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              FTY720: targeting G-protein-coupled receptors for sphingosine 1-phosphate in transplantation and autoimmunity.

              The novel immunomodulator FTY720 is remarkably effective in models of transplantation and autoimmunity. Recent data show that phosphorylated FTY720 is an agonist at four sphingosine 1-phosphate receptors. Stimulation of sphingosine 1-phosphate receptors leads to sequestration of lymphocytes in secondary lymphatic tissues and thus away from inflammatory lesions and graft sites.
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                Author and article information

                Journal
                NEC
                Nephron Clin Pract
                10.1159/issn.1660-2110
                Nephron Clinical Practice
                S. Karger AG
                1660-2110
                2003
                May 2003
                17 November 2004
                : 94
                : 1
                : c5-c10
                Affiliations
                Faculty of Medicine, Imperial College London, Hammersmith Campus, London, UK
                Article
                70818 Nephron Clin Pract 2003;94:c5–c10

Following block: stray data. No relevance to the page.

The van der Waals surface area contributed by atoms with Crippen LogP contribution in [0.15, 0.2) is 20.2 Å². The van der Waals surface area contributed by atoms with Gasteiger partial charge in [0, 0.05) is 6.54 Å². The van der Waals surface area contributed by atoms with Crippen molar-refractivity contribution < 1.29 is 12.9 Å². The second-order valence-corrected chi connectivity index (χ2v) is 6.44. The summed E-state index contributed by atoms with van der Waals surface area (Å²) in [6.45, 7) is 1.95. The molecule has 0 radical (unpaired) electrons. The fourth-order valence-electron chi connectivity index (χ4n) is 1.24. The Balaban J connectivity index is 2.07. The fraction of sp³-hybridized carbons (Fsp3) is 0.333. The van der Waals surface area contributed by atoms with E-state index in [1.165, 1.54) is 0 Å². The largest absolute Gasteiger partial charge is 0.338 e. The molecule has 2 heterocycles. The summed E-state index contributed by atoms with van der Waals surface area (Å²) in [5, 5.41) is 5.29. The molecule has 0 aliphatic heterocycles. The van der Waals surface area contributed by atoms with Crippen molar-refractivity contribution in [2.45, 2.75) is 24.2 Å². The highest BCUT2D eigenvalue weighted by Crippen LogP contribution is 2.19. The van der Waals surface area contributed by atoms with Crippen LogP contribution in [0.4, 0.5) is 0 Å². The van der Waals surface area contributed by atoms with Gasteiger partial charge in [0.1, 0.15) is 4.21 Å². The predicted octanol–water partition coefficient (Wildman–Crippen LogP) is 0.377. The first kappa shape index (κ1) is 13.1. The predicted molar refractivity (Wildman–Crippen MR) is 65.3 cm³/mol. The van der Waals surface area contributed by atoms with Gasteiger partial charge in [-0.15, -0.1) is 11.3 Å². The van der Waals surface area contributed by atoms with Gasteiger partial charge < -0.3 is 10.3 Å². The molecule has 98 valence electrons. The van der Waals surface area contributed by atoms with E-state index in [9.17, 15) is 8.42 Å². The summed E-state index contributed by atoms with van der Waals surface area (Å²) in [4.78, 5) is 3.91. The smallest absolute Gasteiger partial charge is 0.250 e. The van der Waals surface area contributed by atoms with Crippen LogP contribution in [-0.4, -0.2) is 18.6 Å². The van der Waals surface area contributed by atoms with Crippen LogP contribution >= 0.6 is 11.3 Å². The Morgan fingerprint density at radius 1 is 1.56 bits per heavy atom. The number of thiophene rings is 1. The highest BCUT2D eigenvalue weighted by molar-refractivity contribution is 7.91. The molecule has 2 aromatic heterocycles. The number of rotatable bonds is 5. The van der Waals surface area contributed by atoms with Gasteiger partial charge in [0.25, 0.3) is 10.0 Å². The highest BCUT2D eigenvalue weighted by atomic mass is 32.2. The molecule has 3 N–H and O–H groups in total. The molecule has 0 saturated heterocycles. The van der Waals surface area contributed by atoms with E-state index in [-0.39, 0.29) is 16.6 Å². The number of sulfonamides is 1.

10.1159/000070818
                12806186
                © 2003 S. Karger AG, Basel

                Copyright: All rights reserved. No part of this publication may be translated into other languages, reproduced or utilized in any form or by any means, electronic or mechanical, including photocopying, recording, microcopying, or by any information storage and retrieval system, without permission in writing from the publisher. Drug Dosage: The authors and the publisher have exerted every effort to ensure that drug selection and dosage set forth in this text are in accord with current recommendations and practice at the time of publication. However, in view of ongoing research, changes in government regulations, and the constant flow of information relating to drug therapy and drug reactions, the reader is urged to check the package insert for each drug for any changes in indications and dosage and for added warnings and precautions. This is particularly important when the recommended agent is a new and/or infrequently employed drug. Disclaimer: The statements, opinions and data contained in this publication are solely those of the individual authors and contributors and not of the publishers and the editor(s). The appearance of advertisements or/and product references in the publication is not a warranty, endorsement, or approval of the products or services advertised or of their effectiveness, quality or safety. The publisher and the editor(s) disclaim responsibility for any injury to persons or property resulting from any ideas, methods, instructions or products referred to in the content or advertisements.

                Page count
                Figures: 1, Tables: 1, References: 13, Pages: 1
                Product
                Self URI (application/pdf): https://www.karger.com/Article/Pdf/70818